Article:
Wow – this is the fourth post on this topic and we’re still going strong! Today I want to tell you about “the mother of all computer infectors”………Files Downloaded Over Peer-To-Peer Programs (P2P)!! This is a nasty one!! Stay with me now!
I have two older sisters and one younger brother. When I was growing up, my mother taught us to share our things with each other and I came to see that sharing was a good thing. My brother, sisters and I, all sharing and benefiting from each others possessions. One big, unselfish, happy family – ah, how perfect! Truly: “to err is human, to share is divine”!!
Well, that’s what Peer-To-Peer programs allow you to do – share. P2P technology enables millions of computer users around the world to find, trade and share digital files with each other. P2P enables the transfer of billions of files among millions of people without knowledge of identity or even location. Everyone benefitting from each others possessions – one big, unselfish, happy world. Ah, how perfect right?
Well, actually no. To share is divine but to use P2P is to err for sure!!
There is nothing wrong with P2P programs such as uTorrent, BitComet, Limewire, Azureus, etc. in and of themselves. Like I said, these free P2P clients allow easy swapping of music, video and other files over the Internet. By using a P2P computer program, a user can scan the hard drives of millions of people and instantly acquire (download) content with the click of a mouse.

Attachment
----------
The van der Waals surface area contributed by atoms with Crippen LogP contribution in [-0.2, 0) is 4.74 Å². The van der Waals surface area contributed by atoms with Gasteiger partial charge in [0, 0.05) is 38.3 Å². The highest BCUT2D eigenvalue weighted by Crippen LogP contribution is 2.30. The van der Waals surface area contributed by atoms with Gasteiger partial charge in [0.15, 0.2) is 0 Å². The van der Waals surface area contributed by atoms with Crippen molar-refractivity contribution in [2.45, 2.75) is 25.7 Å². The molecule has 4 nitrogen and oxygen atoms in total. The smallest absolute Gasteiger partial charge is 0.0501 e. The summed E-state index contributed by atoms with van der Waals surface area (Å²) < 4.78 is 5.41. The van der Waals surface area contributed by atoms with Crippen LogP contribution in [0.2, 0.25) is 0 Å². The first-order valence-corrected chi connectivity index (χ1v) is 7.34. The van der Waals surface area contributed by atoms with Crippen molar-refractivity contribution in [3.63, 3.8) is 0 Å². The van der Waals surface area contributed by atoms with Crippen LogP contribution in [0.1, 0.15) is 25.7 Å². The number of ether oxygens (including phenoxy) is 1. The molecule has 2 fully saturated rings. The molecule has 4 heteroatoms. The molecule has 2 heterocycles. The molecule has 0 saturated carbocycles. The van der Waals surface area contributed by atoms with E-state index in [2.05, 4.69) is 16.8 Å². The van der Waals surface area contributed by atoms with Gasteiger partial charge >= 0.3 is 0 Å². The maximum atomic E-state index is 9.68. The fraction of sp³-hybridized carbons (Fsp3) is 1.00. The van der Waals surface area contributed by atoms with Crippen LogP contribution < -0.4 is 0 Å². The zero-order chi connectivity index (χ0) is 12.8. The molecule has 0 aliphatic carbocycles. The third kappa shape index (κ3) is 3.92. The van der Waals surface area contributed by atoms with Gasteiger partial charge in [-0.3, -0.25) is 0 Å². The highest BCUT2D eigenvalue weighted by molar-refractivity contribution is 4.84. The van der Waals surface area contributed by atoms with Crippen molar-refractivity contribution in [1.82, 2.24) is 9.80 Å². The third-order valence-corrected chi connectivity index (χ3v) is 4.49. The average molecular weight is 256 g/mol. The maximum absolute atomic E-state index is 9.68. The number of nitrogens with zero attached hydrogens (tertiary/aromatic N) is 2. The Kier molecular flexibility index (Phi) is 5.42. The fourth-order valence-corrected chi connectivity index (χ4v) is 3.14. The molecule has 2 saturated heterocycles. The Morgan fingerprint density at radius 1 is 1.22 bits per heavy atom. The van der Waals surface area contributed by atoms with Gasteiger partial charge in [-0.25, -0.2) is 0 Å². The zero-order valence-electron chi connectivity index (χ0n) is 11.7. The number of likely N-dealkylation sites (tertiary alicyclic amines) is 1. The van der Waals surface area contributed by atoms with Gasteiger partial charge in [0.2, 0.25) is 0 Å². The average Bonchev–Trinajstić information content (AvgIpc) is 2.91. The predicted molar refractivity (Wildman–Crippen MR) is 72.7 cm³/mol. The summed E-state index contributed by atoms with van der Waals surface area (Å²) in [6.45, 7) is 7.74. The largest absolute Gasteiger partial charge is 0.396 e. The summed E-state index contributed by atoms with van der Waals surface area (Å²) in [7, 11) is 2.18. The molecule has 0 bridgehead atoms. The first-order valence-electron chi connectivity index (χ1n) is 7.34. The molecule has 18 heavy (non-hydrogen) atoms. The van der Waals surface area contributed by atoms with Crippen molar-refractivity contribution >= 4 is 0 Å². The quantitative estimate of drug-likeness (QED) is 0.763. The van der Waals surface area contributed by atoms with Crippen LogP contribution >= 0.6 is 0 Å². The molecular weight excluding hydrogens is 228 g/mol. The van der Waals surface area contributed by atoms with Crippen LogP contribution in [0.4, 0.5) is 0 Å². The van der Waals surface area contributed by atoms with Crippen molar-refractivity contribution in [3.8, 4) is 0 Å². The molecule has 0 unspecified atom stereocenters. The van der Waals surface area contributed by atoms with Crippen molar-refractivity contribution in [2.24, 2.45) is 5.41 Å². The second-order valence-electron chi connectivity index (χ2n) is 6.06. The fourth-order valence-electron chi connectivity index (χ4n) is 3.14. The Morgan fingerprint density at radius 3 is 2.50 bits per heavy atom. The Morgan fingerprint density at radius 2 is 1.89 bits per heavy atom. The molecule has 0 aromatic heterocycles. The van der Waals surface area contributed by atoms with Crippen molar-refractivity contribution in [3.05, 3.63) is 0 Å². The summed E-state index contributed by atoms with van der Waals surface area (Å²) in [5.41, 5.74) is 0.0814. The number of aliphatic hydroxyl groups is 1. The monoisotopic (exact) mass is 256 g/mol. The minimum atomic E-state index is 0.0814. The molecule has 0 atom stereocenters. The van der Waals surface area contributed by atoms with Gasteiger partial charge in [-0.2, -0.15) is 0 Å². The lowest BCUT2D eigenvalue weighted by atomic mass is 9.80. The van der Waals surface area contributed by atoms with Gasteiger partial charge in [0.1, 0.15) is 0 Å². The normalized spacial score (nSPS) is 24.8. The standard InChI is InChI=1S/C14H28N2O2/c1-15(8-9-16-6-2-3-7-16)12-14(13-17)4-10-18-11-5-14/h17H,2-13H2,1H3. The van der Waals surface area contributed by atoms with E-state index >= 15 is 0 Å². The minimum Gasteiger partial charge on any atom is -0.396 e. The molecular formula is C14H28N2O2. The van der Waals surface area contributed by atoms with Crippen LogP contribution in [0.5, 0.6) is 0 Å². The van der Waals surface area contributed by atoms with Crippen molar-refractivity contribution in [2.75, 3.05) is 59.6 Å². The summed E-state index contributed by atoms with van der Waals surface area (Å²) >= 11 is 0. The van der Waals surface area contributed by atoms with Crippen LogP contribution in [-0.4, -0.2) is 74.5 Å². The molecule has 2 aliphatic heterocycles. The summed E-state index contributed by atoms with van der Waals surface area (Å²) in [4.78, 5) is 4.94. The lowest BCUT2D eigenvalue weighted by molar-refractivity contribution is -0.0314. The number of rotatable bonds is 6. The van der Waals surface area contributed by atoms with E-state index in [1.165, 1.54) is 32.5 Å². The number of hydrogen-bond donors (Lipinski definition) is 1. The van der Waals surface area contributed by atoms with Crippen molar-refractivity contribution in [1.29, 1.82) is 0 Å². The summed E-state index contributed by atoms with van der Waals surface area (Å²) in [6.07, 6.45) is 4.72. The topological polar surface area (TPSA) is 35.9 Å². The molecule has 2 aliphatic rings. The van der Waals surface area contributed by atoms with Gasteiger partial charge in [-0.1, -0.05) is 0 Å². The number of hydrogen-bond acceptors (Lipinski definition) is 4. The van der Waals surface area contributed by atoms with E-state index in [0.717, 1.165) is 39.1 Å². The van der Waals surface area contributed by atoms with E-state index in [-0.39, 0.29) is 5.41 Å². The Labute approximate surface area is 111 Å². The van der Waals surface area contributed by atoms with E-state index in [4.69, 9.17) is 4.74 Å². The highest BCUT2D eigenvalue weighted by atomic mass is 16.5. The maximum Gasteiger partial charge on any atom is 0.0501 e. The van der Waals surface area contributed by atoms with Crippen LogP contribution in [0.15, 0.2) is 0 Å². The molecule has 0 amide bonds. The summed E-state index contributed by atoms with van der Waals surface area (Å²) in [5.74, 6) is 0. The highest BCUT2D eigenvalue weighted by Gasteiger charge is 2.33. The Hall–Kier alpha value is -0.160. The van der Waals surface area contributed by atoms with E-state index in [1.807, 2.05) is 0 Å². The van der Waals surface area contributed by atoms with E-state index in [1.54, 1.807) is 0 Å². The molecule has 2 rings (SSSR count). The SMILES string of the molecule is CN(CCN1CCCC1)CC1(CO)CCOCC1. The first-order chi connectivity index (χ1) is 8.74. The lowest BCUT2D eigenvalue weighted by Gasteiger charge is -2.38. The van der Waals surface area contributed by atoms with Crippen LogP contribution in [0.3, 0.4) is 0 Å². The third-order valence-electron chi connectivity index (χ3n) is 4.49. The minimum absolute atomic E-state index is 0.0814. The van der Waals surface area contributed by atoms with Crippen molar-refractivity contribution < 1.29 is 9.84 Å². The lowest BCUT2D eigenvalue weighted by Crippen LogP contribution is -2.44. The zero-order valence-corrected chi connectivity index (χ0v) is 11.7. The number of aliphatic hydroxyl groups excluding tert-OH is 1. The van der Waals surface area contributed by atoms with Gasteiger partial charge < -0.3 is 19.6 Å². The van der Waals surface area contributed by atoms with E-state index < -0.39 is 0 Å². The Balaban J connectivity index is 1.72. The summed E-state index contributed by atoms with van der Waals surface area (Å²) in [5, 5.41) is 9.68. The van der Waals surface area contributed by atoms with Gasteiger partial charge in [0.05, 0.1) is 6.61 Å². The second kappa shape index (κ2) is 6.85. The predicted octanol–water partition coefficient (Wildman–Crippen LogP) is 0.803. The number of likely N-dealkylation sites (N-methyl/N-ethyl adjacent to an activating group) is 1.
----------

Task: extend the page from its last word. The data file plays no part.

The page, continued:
Herein lies the problem:
1) Do you really want the entire world scanning your computers hard drive? If you are not careful you will share files and directories which contain potentially sensitive information such as passwords or licenses. What to do?
A) Carefully go through the program configuration options to make sure you are sharing only the files that you really intend to share. Disable any automatic downloading features (require at least a prompt) before any file can be downloaded.
B) Create a new empty folder and only allow download and upload access to this folder. Then place copies (not originals) of all the files you wish to share into that folder, and disallow access to any other directory or drive on your system.
2) Do you really want to download and install a file that you know nothing about? There is absolutely no indication or guarantee that the actual contents of the file(s) you are downloading are legitimate or safe until you download and attempt to open them. What to do?
A) Scan any P2P downloaded file with multiple scanners (one each of a virus, trojan and spyware scanner) before opening them.
B) Look to see how many people are sharing a file. If not many people are sharing the file then it may be fake, not what it purports to be, or even worse, contain some type of “poison”. If the file is being freely shared by a large number of people it has a better chance of being safe but there is still no guarantee that it is.
C) Always keep your User Account Control (UAC in Vista and Windows 7) enabled. In Windows XP, change your account type from Computer Administrator to a Limited account. For any OS manually scan your computer quite often.
Please see part 1 of this series
Please see part 2 of this series
Please see part 3 of this series
Professor Randy says: Sharing is wonderful but not when it comes to certain P2P files! If you must share files be smart, extremely alert and do all that you can to stay safe and secure!